And to think I was just going to make a pillow to match the dressing table skirt, although piecing it differently!
I like #3, although I could never add an outlet with plaster walls and an old house. I often wonder how people have lamps on their sofa tables (when they are floating) without tripping on the cords.
I agree that open shelving, while lovely and practical if one’s always using the same dishes, requires a level of upkeep too great for me. I can barely keep up with my countertops. Plus, I’d hate to look at all the unlovely things that I have to store near to where i use them as I cook alot. One entire wall of my kitchen is covered with windows, so i wish I had more upper cabinets!
Lastly, I prefer the bed bench shorter than the bed to avoid hitting it …similar to yours. I love all these lists!
so glad I hadn’t gotten around to making a cushions with my left over curtain fabric – whew! I am finding myself more and more drawn to open shelving; Ikea has just the right one in a a 59cm and 120 cim length witht he curved brackets. My only tip would would be consider the bracket depth when working out the height to mount the shelves; I mounted mine at 30cm intervals, but the 25cm deep bracket makeas an area of the shelf unusable except for a very low pile. I also think open shelving works better with a limitted colour pallette; all white dinnerware, for example. Thanks, Maria!
The 2″ rule for the bench at the bottom of the bed does not refer to distance from the foot of the bed to the bench – it refers to the LENGTH of the bench. She is saying that the bench should be almost as long as the width of the bed…so it does not look too short when viewed from the foot of the bed…
Yes that is exactly what she’s saying. Maria
This is a tough subject in my world of decorating – rules. 2″ here, 2′ there 15″ here – my #1 rule is that I don’t have any rules which is why I love the cabin decor so much – it has the ‘lived in’ look verses the ‘decorator-y’ deco.
Although the rooms in magazines look amazing, they aren’t realistic. No body I know lives lives like this unless you have a home that is 800 sq. ft, no children and live by yourself – most of our homes do not even come close to this.
Great tips to keep in mind when trying to find a compromise between ‘magazine’ decor and ‘the way it really is’ decor. Thanks for the tips and a perpetual source of inspiration Maria! Now I’m going to write 🙂
Agree Donna…..no rules here either, makes decorating too formulaic. For me, it is about function first, the form…..plus how the space feels and relates to the client.
My favorite is the outlet 28′ high behind a console table. Love that advice!
You can also purchase two battery operated light bulbs if you don’t have an outlet in your foyer. Keep one in the lamp and the backup one charging.
My Favorite is the open shelves in the kitchen (oh so pretty!) and the 28″ high outlet (smart!). Great advice!
Wow – great tips. I think my favorite tip is the outlet – a basic design flaw in most houses – so easily remedied, but rarely done (I’m included in that one).
Not repeating the fabric in a room is a rule of one person. I have read many times to repeat a fabric three times which is often difficult to do. As for the upper cabinets, I love the look but it really cuts down on storage for the kitchen.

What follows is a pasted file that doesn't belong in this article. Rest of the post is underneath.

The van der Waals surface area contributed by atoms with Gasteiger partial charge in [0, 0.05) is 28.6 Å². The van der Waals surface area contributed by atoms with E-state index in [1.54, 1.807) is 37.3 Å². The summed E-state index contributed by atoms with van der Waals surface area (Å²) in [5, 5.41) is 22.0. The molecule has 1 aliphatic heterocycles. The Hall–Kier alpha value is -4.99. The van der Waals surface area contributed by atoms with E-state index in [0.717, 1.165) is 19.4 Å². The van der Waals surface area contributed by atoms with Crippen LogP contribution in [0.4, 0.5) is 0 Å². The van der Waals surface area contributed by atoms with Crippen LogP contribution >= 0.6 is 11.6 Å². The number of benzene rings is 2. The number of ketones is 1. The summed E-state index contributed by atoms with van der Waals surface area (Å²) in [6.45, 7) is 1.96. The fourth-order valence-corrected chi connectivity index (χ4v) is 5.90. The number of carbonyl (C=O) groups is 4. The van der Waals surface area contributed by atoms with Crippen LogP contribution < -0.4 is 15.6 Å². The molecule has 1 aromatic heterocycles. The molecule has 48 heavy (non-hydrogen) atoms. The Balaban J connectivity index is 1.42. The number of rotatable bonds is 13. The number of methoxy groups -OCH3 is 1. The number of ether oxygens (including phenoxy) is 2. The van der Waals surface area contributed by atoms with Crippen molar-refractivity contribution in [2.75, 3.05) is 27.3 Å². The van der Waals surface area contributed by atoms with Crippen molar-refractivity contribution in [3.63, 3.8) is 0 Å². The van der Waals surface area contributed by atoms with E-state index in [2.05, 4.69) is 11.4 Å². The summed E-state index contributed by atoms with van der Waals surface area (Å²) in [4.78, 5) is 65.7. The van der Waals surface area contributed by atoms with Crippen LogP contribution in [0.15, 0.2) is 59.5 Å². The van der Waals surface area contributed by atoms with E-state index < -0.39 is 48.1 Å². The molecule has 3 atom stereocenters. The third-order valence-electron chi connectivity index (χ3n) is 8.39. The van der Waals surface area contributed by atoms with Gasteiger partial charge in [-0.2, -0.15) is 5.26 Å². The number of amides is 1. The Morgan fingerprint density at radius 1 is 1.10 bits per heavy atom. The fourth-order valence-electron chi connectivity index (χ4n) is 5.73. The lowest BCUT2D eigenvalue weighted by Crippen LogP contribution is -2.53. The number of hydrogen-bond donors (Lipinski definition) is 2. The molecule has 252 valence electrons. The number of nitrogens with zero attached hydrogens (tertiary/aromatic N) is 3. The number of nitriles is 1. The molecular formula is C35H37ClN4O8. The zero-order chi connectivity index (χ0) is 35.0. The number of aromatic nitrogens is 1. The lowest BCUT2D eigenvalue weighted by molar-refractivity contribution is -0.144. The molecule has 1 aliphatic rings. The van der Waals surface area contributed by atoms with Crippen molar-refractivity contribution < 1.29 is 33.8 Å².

Repeating the fabric in the same room is ok. Putting it in another room in the house is a no-no.
Sorry Maria but I can’t agree on the open shelving issue…I have some open with some upper cabinets and I HATE the open shelves. The constant cleaning (wrong word as I will no longer “constantly” clean). A complete bank of closed off uppers is also not in my wheelhouse. I’m still looking for that beautiful bank of glass faced cabinets, perhaps with that vintage bubble glass, from floor to ceiling but then I’d have to give up counter space. Better yet, can you solve the corner cabinet/counter issue? That would be a kitchen miracle.
My favorite tip is also my least favorite;)
The bathroom sconce rule, I agree , I just wish all four of our bathrooms didn’t already have above mirror lighting…Cha Ching!
Haven’t gotten my issue yet, Maria, but enjoyed your post so much! Love the end-of-bed bench “rule”, which I agree with Donna Frasca, sometimes has to be rethought for reasons of clearance, aesthetics or function. Also, I have all my glassware in open shelving and I love it! It’s a great way to go for people who embrace it. xoxo Andrea
Great tip – putting the electrical outlet 28” from the floor – hate, hate, hate electrical cords. Unfortunately can’t always do this for many reasons. Wish there were more options for cord covers. Years ago I had some swing arm lamps that came with matching metal cord covers of the appropriate length to hide the cord from the lamp to the floor (or at least the floorboard) – not perfect but at least neat (and today I would paint them to match the wall so that they wouldn’t be as noticeable). Apparently nobody (lighting designers, room designers or clients) thinks about this, and I’ve seen lovely rooms ruined by the sight of that clutter.
Speaking of clutter, unfortunately Jeffrey’s room doesn’t work for me. He may be the “master of creating an undecorated room”, but I feel as though I’ve been sent to the storeroom to retrieve something and have despaired of ever finding it.